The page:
public class SetUtil { public static <T> Set<T> and(Set<T> a, Set<T> b) { Set<T> c = new HashSet<T>(); // c.addAll(SetUtil.or(a, b)); // c.removeAll(SetUtil.xor(a, b)); c.addAll(a); c.retainAll(b); return c; } public static <T> Set<T> or(Set<T> a, Set<T> b) { Set<T> c = new HashSet<T>(); c.addAll(a); c.addAll(b); return c; } public static <T> Set<T> xor(Set<T> a, Set<T> b) { Set<T> a_minus_b = new HashSet<T>(); a_minus_b.addAll(a); a_minus_b.removeAll(b); Set<T> b_minus_a = new HashSet<T>(); b_minus_a.addAll(b); b_minus_a.removeAll(a); Set<T> c = new HashSet<T>(); c.addAll(a_minus_b); c.addAll(b_minus_a); return c; } }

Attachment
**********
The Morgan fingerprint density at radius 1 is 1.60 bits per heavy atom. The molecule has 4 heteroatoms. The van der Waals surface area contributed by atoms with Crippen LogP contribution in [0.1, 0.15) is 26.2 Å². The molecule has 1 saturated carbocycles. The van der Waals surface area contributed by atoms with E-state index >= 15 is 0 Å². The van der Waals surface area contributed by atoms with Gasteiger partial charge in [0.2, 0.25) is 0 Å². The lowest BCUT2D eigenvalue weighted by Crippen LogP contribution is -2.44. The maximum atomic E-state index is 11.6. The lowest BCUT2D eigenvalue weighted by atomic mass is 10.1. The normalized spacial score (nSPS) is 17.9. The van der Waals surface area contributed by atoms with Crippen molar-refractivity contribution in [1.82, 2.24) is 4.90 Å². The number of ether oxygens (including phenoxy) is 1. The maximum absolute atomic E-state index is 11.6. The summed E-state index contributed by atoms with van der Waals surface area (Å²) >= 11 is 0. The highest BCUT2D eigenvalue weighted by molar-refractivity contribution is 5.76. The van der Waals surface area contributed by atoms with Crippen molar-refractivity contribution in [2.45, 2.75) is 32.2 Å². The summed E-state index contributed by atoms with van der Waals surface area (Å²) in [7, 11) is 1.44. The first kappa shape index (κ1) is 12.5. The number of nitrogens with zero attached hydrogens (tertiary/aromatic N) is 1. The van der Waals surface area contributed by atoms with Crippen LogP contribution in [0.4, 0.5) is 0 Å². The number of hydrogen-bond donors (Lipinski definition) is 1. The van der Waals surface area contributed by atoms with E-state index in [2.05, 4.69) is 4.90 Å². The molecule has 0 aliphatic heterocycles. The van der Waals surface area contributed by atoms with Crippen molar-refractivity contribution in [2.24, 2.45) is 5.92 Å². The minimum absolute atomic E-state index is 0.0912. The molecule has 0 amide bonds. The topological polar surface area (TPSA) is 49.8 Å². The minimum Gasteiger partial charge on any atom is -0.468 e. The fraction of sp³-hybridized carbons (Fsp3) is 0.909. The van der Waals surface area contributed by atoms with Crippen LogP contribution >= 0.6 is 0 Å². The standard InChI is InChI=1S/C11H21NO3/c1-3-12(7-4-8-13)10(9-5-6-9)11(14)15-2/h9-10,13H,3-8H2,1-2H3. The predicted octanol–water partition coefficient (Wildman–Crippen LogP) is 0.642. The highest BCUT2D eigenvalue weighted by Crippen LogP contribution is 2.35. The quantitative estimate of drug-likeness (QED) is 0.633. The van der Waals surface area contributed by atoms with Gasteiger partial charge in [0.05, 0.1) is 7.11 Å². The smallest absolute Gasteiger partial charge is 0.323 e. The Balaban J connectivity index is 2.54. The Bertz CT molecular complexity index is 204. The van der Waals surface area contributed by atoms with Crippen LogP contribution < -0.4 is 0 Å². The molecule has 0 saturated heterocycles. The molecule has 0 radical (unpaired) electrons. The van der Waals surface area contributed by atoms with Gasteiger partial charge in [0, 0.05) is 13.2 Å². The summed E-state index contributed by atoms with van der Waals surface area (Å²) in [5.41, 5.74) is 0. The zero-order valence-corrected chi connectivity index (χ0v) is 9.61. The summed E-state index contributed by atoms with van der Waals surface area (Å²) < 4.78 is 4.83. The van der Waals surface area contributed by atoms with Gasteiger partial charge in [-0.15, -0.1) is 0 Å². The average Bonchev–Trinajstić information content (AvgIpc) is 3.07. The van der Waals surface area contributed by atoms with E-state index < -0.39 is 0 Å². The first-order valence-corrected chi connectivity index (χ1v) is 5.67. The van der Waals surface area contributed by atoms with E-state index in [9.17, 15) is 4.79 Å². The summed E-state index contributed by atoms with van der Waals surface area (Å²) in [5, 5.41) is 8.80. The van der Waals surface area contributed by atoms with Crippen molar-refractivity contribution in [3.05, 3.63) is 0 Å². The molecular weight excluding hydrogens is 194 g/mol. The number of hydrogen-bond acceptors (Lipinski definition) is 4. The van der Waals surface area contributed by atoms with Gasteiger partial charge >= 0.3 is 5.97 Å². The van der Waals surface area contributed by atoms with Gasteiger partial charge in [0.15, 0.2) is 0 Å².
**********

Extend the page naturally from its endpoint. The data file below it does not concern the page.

## 2009-08-30

### Set :: binary operations

Everybody should have these. It's just a drag to rewrite it time and time again.

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Why would your and method not just be

ReplyDeleteSet c = new HashSet();

c.addAll(a);

c.retainAll(b);

return c;

?

Indeed. Got a little carried away there.

ReplyDelete